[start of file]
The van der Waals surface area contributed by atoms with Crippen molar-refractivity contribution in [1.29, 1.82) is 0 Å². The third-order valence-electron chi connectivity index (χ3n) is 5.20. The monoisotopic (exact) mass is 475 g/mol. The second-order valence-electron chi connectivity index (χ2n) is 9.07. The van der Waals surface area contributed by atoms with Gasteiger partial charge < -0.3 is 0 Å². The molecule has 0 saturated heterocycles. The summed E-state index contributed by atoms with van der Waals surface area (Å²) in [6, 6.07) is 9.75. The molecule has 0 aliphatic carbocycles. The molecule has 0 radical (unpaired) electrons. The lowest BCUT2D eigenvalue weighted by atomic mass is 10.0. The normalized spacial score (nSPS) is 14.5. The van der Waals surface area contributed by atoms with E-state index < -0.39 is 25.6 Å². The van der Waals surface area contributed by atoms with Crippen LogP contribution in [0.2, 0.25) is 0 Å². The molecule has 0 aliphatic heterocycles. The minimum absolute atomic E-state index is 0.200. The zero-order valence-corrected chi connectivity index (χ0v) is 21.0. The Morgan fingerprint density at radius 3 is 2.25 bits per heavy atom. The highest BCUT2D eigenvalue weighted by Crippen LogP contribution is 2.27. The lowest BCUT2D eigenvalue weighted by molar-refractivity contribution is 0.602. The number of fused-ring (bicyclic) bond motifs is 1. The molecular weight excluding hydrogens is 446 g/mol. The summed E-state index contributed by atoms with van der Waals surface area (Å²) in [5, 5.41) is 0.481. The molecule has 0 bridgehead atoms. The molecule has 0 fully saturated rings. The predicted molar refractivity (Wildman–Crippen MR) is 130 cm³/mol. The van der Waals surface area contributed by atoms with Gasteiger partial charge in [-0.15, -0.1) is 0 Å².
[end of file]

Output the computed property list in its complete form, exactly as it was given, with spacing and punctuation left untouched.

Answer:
The van der Waals surface area contributed by atoms with Crippen molar-refractivity contribution in [1.29, 1.82) is 0 Å². The third-order valence-electron chi connectivity index (χ3n) is 5.20. The monoisotopic (exact) mass is 475 g/mol. The second-order valence-electron chi connectivity index (χ2n) is 9.07. The van der Waals surface area contributed by atoms with Gasteiger partial charge < -0.3 is 0 Å². The molecule has 0 saturated heterocycles. The summed E-state index contributed by atoms with van der Waals surface area (Å²) in [6, 6.07) is 9.75. The molecule has 0 aliphatic carbocycles. The molecule has 0 radical (unpaired) electrons. The lowest BCUT2D eigenvalue weighted by atomic mass is 10.0. The normalized spacial score (nSPS) is 14.5. The van der Waals surface area contributed by atoms with E-state index < -0.39 is 25.6 Å². The van der Waals surface area contributed by atoms with Crippen LogP contribution in [0.2, 0.25) is 0 Å². The molecule has 0 aliphatic heterocycles. The minimum absolute atomic E-state index is 0.200. The zero-order valence-corrected chi connectivity index (χ0v) is 21.0. The Morgan fingerprint density at radius 3 is 2.25 bits per heavy atom. The highest BCUT2D eigenvalue weighted by Crippen LogP contribution is 2.27. The lowest BCUT2D eigenvalue weighted by molar-refractivity contribution is 0.602. The number of fused-ring (bicyclic) bond motifs is 1. The molecular weight excluding hydrogens is 446 g/mol. The summed E-state index contributed by atoms with van der Waals surface area (Å²) in [5, 5.41) is 0.481. The molecule has 0 bridgehead atoms. The molecule has 0 fully saturated rings. The predicted molar refractivity (Wildman–Crippen MR) is 130 cm³/mol. The van der Waals surface area contributed by atoms with Gasteiger partial charge in [-0.15, -0.1) is 0 Å².